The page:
A Finnish group used a hi-tech approach to evaluate pro- and anti-pro-ana video viewers.
Reprinted from Eating Disorders Review
January/February Volume 27, Number 1
Pro-anorexia (pro-ana) online communities have aroused concern because they are readily accessible and promote adoption of an illness with high morbidity and mortality. Moreover, they are very frequently visited: for example, in the EU Kids Online survey, 10% of children 9 to 16 years old had viewed such sites (Livingstone et al, London: LSE, 2011).
But, what about the anti-pro-ana online sites and videos? Are they equally effective? Dr. Atte Oksanen and colleagues at two universities in Finland teamed with the Swiss Federal Institute of Technology (ETH Zurich) in Zurich, Switzerland, to study emotional reactions to pro- and anti-pro-ana online content using a technique called sentiment analysis (J Med Internet Res. 2015. 17:e256)
Pro-ana communities are found on various social media sites, including Facebook, YouTube, Twitter, Instagram, Pinterest, and Flickr. YouTube is a social media mega-star that reaches more than 1 billion viewers, and 300 hours of video are uploaded to it every minute. YouTube is also the most popular social media site that uses publicly available videos and comments; thus, its easy availability and popularity make it a significant source for information about anorexia. Dr. Oksanen and colleagues used one of the features of YouTube, the feedback by viewers of videos to either “like” or “dislike” the video or to post a comment in the comment section below the video. Any registered YouTube user can use this function. The authors selected YouTube because users commonly engaged in active discussion by expressing either positive or negative sentiments in their messages, so that, for example, anti-pro-anorexia content may challenge pro-ana content. The researchers asked three research questions concerning the characteristics of the pro-anorexia and anti-anorexia videos and video uploaders: the strength of the positive and negative emotional feedback, and whether uploading time or video length was related to comments.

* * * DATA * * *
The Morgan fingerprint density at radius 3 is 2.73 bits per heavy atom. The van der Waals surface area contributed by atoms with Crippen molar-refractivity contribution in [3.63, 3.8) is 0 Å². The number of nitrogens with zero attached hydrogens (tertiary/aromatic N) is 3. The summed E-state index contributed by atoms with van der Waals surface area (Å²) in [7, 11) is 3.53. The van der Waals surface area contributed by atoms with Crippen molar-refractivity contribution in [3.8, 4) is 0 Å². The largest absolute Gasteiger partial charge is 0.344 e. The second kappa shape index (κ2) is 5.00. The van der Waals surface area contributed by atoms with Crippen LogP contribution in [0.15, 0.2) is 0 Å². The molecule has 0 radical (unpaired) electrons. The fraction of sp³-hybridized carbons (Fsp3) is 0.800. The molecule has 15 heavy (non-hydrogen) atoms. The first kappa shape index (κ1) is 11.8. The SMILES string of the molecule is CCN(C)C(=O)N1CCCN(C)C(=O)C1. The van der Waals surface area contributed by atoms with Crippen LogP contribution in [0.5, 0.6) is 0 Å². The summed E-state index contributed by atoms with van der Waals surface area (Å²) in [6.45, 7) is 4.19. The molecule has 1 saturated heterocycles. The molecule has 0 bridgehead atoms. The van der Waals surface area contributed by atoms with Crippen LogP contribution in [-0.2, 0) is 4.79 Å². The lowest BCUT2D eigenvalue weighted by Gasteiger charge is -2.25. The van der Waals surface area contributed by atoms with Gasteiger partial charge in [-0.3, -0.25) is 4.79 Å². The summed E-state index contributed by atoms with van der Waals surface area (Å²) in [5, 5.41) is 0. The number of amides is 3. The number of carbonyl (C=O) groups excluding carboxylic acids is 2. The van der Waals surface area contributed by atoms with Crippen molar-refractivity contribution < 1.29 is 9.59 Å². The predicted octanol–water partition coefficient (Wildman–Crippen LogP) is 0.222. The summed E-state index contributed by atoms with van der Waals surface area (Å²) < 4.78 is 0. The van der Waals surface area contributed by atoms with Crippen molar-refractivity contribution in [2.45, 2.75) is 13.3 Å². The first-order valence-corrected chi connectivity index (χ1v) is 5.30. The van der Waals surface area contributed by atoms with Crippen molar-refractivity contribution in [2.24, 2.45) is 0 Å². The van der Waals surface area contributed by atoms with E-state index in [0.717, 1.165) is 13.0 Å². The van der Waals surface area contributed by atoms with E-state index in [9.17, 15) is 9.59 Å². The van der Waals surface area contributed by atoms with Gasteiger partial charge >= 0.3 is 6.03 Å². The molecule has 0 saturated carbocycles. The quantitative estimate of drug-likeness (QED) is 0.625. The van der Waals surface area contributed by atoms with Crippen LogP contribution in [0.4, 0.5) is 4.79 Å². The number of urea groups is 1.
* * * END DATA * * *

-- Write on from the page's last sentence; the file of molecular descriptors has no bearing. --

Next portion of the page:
From October 15 to 29, 2014, the authors retrieved YouTube videos by searching two terms, “pro-ana” and “anti pro-ana.” They also used an automatic web crawler using the YouTube Data Application Programming Interface, a technique used to measure video popularity during political campaigns. Video comments were assessed with the SentiStrength automatic sentiment tool, which uses an algorithm to estimate the sentiment content based on a list of approximately 3,000 sentiment words and grammatical categories.
Anti-pro-anorexia videos were more popular among viewers
The authors collected a large amount of data, including 133 pro-ana videos and 262 anti-pro-ana videos. These 395 videos drew a total of 12,161 comments from 7,903 commenters. Only 1% of viewers commented on both types of videos. Ninety-two percent of the video uploaders were female and the rest qualified themselves as unknown or “other” genders. The viewers came from 13 different countries; 44% came from the US, but the authors reported that the country of origin had no impact on the comments. The two types of videos had more than 6 million total views, and a positive finding was that the anti-pro-ana videos were more popular than the pro-ana videos.
Unlike an earlier Facebook study in which a pro-anorexia group was found to be more active and better organized than an anti-pro-ana group (Eat Weight Disord. 2013. 18:413), in their study the authors found that pro-anti-ana videos were more popular among viewers, received more video “likes,” and were commented upon more positively. The difference between these two studies may be traced to the type of social media examined. YouTube is a publicly available global platform for distributing video content; with Facebook an individual often sets up the group and thus has more power and means to manage what is said and distributed within that group and how it is structured. The content is also commonly available only to those users who join the “group.” In contrast, YouTube material is available to all users and can spread virally to other YouTube users and other social media.
The results clearly show that the pro-ana community has online opponents, at least within the YouTube community. The anti-pro-ana videos were more popular and produced more positive feedback than did the videos promoting anorexia. Study limitations included the use of only one online community and the fact that all comments analyzed were limited to English. However, the results should be viewed as a source of encouragement in the efforts against pro-ana sites.